Osama bin Laden was recruited by our side during the Soviet-Afghan war. As Professor Michel Chossudovsky of the University of Ottawa put it: “ironically under the auspices of the CIA to fight Soviet invaders.”

Like most CIA assets, bin Laden and his colleagues did not know they were fighting on behalf of the U.S. and western strategic interests. Bin Laden was quoted as saying at the time: “Neither I, nor my brothers, saw evidence of American help.”

Chossudovsky said CIA support of the “jihad” was not direct, but operated through Pakistan’s ISI. Abdel Monam Saidali, of the Al-aram Center for Strategic Studies in Cairo, told the professor that bin Laden and the “Afghan Arabs” received “very sophisticated types of training that was allowed to them by the CIA.”

Osama is on the payroll? Can that be true?

Another fact in all of this is that the drug trade, terror and oil all are linked. Mike Ruppert, in his book Crossing the Rubicon, the Decline of the American Empire at the end of the age of oil, reports: “During the 1980s, the heroin trade in the region (Central Asia) exploded, and Osama bin Laden, fighting alongside the likes of opium warlord and CIA protégé, Gulbuddin Hekmatyar, got his first taste of guerrilla warfare and terrorist tactics in Afghan and Pakistani mountains. Those mountains became riddled with reinforced caves, in many cases built by the bin Laden Group and paid for by the CIA.”

Shortly after Sept. 11, President Bush vowed he would spare no effort to capture Osama bin Laden and bring him to justice. We’re still waiting. Maybe we don’t want to catch him. Earlier this month The New York Times reported a secret mission in 2005, aimed at capturing senior al-Qaeda officials in Pakistan’s border areas, was called off at the last moment presumably because higher ups in the Bush administration feared it was too risky and might sour U.S. relations with Pakistan.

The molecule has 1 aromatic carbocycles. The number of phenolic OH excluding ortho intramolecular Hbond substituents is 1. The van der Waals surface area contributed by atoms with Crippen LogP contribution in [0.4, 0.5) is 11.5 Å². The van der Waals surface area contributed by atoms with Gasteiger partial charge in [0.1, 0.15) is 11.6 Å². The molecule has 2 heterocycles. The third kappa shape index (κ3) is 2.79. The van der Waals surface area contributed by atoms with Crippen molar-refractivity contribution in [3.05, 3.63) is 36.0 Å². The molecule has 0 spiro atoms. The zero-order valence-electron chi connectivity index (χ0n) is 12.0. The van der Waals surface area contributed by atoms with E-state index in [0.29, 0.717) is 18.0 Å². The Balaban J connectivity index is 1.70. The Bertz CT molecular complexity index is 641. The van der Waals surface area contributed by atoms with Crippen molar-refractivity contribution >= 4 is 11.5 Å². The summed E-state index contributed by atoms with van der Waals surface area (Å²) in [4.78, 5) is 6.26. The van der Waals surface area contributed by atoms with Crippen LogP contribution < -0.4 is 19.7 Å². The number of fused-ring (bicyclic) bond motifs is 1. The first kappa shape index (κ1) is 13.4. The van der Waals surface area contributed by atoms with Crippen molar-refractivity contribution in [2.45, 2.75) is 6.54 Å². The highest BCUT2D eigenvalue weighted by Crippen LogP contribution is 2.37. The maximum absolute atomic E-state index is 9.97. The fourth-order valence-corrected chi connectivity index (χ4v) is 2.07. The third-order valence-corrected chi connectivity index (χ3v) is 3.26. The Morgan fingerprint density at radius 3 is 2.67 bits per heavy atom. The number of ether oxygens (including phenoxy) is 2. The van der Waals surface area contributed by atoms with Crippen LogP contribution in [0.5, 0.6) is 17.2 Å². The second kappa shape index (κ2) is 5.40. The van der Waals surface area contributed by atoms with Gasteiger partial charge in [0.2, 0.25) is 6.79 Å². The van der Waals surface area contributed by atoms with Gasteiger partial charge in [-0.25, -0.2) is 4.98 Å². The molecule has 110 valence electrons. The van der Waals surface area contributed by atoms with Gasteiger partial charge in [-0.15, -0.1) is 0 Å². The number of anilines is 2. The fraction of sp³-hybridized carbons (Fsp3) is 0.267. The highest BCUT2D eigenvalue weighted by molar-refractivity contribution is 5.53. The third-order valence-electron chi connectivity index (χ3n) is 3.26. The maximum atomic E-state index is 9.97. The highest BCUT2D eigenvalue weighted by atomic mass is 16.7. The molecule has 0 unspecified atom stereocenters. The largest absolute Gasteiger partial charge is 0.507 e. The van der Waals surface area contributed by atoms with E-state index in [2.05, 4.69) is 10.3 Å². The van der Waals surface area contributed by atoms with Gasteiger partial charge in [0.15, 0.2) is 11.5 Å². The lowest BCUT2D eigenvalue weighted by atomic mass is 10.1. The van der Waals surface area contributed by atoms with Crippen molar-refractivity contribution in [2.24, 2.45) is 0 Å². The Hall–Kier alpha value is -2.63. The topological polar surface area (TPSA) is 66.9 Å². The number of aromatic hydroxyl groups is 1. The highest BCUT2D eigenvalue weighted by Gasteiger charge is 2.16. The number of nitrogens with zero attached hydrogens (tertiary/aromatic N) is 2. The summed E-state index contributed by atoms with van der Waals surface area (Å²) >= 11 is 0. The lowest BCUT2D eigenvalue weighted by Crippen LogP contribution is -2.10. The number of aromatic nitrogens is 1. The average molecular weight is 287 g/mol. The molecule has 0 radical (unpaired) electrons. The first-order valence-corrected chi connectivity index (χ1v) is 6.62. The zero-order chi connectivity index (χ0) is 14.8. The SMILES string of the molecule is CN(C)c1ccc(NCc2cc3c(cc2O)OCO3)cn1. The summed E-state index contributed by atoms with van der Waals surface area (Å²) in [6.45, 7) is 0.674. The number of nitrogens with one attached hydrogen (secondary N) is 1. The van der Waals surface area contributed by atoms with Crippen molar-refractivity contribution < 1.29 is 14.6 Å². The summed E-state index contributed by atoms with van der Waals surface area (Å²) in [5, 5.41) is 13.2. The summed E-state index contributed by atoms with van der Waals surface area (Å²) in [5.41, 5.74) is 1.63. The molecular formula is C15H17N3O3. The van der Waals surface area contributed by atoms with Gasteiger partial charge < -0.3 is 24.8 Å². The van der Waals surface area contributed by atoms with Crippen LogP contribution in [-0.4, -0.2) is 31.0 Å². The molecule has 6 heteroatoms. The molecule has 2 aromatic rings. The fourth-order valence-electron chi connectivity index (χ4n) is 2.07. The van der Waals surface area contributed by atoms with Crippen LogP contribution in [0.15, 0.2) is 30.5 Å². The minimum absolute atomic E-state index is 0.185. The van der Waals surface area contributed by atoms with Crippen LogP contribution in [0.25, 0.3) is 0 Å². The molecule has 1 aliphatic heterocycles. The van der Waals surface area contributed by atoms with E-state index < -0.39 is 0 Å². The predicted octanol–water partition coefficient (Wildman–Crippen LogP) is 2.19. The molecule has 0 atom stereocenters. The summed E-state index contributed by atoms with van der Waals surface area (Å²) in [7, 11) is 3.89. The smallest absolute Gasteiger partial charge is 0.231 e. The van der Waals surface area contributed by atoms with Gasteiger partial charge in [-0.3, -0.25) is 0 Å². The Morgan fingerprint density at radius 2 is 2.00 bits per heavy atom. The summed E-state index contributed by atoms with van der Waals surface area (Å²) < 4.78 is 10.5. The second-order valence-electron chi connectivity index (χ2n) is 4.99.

Al-Qaeda is everywhere, behind every tree and under every rock. The idea that this relatively small band of fanatics is all-powerful is ludicrous. If there is a false flag attack in this country, either before the election or next year, watch the fingers point at bin Laden and company. When people are frightened, they are much easier to control. That is why the German population, back in the Hitler era, said nothing against Nazi excesses. They wanted to believe Hitler would protect them, just as Americans today think Bush is doing everything to protect us.

Joseph Goebbels, Hitler’s propaganda minister, had it right: if you tell a big enough lie and repeat it often enough, people will believe it.

Editor’s note: Many people have stated, “I miss Joe Baker in your paper.” Others­ have said, “You paper is more credible now that Joe Baker is gone.” I disagree with the latter and agree with the former. After recovering from various health ailments, Joe Baker is no longer a “former” columnist for this paper. While he is still retired, our readers will still be able to enjoy or rail at his occasional column. At a more relaxed pace, he continues his survey of the world media through the internet, which keeps us all better informed and excercising our critical thinking skills. We all need to know we don’t live in an American vacuum plugged in and constructed by corporate media, which is supposedly “fair and balanced” and “mainstream.” The Rock River Times welcomes back Joe as he casts his bread upon the waters of the world to see what surfaces or bites out there. Frank Schier.

from the Aug. 22-28, 2007, issue